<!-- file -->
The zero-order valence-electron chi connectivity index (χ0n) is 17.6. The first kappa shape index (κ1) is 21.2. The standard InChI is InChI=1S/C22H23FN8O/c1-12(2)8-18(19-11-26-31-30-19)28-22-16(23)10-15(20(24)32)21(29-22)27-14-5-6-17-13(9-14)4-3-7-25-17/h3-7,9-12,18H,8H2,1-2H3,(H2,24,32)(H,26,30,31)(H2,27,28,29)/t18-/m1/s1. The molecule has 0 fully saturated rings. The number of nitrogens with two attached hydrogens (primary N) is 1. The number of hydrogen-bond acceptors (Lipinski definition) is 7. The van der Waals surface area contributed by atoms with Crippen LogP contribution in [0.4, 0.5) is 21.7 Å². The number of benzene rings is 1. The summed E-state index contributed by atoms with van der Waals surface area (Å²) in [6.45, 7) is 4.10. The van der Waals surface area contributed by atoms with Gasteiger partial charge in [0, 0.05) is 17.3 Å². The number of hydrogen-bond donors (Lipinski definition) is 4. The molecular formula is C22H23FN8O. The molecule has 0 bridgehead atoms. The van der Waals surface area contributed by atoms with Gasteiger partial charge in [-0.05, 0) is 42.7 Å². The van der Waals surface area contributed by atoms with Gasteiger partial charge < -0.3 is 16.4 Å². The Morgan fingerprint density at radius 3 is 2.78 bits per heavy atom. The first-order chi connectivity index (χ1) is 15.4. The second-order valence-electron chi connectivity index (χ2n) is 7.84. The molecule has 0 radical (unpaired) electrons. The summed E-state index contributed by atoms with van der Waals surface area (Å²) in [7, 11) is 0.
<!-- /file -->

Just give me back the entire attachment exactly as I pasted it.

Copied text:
The zero-order valence-electron chi connectivity index (χ0n) is 17.6. The first kappa shape index (κ1) is 21.2. The standard InChI is InChI=1S/C22H23FN8O/c1-12(2)8-18(19-11-26-31-30-19)28-22-16(23)10-15(20(24)32)21(29-22)27-14-5-6-17-13(9-14)4-3-7-25-17/h3-7,9-12,18H,8H2,1-2H3,(H2,24,32)(H,26,30,31)(H2,27,28,29)/t18-/m1/s1. The molecule has 0 fully saturated rings. The number of nitrogens with two attached hydrogens (primary N) is 1. The number of hydrogen-bond acceptors (Lipinski definition) is 7. The van der Waals surface area contributed by atoms with Crippen LogP contribution in [0.4, 0.5) is 21.7 Å². The number of benzene rings is 1. The summed E-state index contributed by atoms with van der Waals surface area (Å²) in [6.45, 7) is 4.10. The van der Waals surface area contributed by atoms with Gasteiger partial charge in [0, 0.05) is 17.3 Å². The number of hydrogen-bond donors (Lipinski definition) is 4. The molecular formula is C22H23FN8O. The molecule has 0 bridgehead atoms. The van der Waals surface area contributed by atoms with Gasteiger partial charge in [-0.05, 0) is 42.7 Å². The van der Waals surface area contributed by atoms with Gasteiger partial charge < -0.3 is 16.4 Å². The Morgan fingerprint density at radius 3 is 2.78 bits per heavy atom. The first-order chi connectivity index (χ1) is 15.4. The second-order valence-electron chi connectivity index (χ2n) is 7.84. The molecule has 0 radical (unpaired) electrons. The summed E-state index contributed by atoms with van der Waals surface area (Å²) in [7, 11) is 0.